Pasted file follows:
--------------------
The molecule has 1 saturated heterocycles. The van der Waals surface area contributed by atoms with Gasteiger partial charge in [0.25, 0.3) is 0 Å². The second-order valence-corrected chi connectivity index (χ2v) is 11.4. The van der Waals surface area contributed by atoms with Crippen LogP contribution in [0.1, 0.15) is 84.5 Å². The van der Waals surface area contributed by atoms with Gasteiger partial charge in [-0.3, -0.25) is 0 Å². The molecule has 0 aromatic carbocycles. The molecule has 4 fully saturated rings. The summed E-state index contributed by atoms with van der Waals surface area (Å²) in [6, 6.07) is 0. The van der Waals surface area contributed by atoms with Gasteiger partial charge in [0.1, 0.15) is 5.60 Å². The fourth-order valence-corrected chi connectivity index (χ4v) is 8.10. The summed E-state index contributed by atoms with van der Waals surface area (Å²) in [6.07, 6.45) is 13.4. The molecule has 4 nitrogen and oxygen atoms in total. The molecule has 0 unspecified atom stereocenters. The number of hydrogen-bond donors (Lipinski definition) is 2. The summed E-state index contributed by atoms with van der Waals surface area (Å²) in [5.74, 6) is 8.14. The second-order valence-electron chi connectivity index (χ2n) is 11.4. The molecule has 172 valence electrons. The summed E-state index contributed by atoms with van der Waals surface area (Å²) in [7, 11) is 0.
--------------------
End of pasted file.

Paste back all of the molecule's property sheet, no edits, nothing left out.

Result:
The molecule has 1 saturated heterocycles. The van der Waals surface area contributed by atoms with Gasteiger partial charge in [0.25, 0.3) is 0 Å². The second-order valence-corrected chi connectivity index (χ2v) is 11.4. The van der Waals surface area contributed by atoms with Crippen LogP contribution in [0.1, 0.15) is 84.5 Å². The van der Waals surface area contributed by atoms with Gasteiger partial charge in [-0.3, -0.25) is 0 Å². The molecule has 0 aromatic carbocycles. The molecule has 4 fully saturated rings. The summed E-state index contributed by atoms with van der Waals surface area (Å²) in [6, 6.07) is 0. The van der Waals surface area contributed by atoms with Gasteiger partial charge in [0.1, 0.15) is 5.60 Å². The fourth-order valence-corrected chi connectivity index (χ4v) is 8.10. The summed E-state index contributed by atoms with van der Waals surface area (Å²) in [6.07, 6.45) is 13.4. The molecule has 4 nitrogen and oxygen atoms in total. The molecule has 0 unspecified atom stereocenters. The number of hydrogen-bond donors (Lipinski definition) is 2. The summed E-state index contributed by atoms with van der Waals surface area (Å²) in [5.74, 6) is 8.14. The second-order valence-electron chi connectivity index (χ2n) is 11.4. The molecule has 172 valence electrons. The summed E-state index contributed by atoms with van der Waals surface area (Å²) in [7, 11) is 0.